As the debate rages in the United States over parental notification and authority in cases involving transgender children, the United Kingdom is embroiled in a controversy over a law that would not only limit parental authority in such cases but affirmatively require parents to pay for such transitioning. Under the interpretation put forward by police, parents who refuse to use the alternative pronouns for their children or refuse to pay for their transitioning could be criminally prosecuted.
According to the UK’s Code for the Crown Prosecution Service (CPS), abusive conduct now includes “withholding money for transitioning [and] refusing to use their preferred name or pronoun.” So a parent with familial or religious objections to the transitioning of a child would be required under the law to fund operations or treatments.
According to the guidance material, this is not even “an exhausted list,” but some of the first “examples” of potentially criminal conduct that comes to mind.
The guideline would suggest that parents with deep-seated religious convictions against transgender status would either have to fund an operation that they consider immoral or face arrest for failing to do so.
To potentially prosecute a parent for refusing to use an adopted pronoun of their child is chilling and wrong. Nevertheless, a CPS spokesperson doubled down with a comment to Fox News that “domestic abuse is a severe crime and leaves victims with a lasting impact . . . This assists prosecutors to ensure that any victim, regardless of who they are, can get justice for the abuse they have faced.”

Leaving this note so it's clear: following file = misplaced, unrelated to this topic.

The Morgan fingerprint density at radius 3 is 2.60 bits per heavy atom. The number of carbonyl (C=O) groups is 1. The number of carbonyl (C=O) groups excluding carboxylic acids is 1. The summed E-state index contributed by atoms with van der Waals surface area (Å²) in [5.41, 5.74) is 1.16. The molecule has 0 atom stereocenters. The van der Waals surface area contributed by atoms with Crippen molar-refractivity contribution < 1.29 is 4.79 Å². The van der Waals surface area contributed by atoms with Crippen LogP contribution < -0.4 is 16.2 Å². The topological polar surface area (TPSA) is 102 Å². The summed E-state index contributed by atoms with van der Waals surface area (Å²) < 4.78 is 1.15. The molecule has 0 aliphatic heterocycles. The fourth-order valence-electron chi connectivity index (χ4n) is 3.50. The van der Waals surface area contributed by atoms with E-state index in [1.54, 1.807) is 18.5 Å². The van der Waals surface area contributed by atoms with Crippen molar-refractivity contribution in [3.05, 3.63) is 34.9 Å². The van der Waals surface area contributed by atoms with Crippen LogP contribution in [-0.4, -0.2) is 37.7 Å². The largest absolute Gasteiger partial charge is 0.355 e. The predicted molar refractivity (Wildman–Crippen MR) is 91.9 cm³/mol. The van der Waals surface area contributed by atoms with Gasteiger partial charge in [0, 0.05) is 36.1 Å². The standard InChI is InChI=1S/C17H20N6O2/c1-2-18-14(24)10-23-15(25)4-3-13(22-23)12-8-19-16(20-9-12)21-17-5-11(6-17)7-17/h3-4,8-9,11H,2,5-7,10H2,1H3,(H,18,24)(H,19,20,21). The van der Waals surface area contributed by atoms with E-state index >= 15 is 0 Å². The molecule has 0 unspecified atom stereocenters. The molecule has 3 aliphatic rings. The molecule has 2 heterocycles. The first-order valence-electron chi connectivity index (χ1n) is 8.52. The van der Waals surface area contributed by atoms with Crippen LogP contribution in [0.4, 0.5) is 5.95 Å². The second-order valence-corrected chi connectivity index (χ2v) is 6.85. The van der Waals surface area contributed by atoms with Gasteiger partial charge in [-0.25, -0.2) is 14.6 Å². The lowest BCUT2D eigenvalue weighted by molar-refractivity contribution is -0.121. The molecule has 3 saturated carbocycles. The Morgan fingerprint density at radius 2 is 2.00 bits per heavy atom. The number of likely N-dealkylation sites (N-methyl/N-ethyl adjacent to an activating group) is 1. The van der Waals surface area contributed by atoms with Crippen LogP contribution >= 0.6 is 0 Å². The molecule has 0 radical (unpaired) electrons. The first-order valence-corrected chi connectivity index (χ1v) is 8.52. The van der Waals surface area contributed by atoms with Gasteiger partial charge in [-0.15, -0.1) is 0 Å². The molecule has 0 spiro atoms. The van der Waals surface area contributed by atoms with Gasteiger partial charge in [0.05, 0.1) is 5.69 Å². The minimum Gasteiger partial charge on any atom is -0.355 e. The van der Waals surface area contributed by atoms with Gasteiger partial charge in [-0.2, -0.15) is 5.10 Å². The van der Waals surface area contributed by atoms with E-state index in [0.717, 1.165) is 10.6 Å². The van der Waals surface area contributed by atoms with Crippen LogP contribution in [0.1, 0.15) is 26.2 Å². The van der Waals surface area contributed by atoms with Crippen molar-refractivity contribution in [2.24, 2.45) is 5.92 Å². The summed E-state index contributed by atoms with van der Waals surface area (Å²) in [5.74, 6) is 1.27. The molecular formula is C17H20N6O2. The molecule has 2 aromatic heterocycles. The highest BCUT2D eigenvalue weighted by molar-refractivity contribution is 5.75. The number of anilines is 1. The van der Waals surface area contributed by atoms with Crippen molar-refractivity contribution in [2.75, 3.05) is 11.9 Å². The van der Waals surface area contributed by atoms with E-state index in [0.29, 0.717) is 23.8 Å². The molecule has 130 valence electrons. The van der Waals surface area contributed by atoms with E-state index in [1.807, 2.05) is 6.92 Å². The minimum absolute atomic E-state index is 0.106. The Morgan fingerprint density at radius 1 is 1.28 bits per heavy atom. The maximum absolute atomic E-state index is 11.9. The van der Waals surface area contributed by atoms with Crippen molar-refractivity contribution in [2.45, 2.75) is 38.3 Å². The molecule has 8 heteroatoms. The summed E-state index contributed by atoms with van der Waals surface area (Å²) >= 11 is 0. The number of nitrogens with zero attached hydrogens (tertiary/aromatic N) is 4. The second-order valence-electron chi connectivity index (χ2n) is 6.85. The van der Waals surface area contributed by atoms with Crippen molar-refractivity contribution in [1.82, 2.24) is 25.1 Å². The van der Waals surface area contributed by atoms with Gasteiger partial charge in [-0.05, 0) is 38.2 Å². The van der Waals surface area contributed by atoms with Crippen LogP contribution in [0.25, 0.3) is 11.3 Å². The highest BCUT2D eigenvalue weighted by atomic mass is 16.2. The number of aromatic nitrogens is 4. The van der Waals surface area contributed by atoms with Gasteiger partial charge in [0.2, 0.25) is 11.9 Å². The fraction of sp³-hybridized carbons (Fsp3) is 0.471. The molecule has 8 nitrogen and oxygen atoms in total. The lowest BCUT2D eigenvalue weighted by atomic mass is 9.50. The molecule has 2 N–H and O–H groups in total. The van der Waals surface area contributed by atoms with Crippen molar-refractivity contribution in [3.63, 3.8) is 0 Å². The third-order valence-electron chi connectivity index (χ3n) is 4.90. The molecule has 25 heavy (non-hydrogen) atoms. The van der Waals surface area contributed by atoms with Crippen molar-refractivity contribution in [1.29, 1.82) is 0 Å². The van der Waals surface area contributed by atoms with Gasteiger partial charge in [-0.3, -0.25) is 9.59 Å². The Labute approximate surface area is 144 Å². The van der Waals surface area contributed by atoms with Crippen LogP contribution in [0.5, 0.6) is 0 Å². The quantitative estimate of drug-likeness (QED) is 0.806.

This follows the erosion of free speech and religious rights in Britain, including English courts upholding the criminalization “toxic ideologies.”
It was Sir Edward Coke in The Institutes of the Laws of England, 1628 who declared “For a man’s house is his castle, et domus sua cuique est tutissimum refugium [and each man’s home is his safest refuge].” William Pitt, the first Earl of Chatham later added:
“The poorest man may in his cottage bid defiance to all the forces of the crown. It may be frail – its roof may shake – the wind may blow through it – the storm may enter – the rain may enter – but the King of England cannot enter.”
That no longer appears the case when misusing pronouns or failing to write a check for a child’s transitioning, which will now be treated as the same as physical child abuse. As the definition of abuse is broadened, the state derives greater control and direction over family affairs and relations. Moreover, leaving enforcement to the discretion of police in this “nonexhaustive” list only further undermines this long-standing protection over internal family matters. The question is what the limiting principle will be as the state defines a wider array of conduct to be child abuse. The default assumption of Pitt appears to have flipped in the United Kingdom.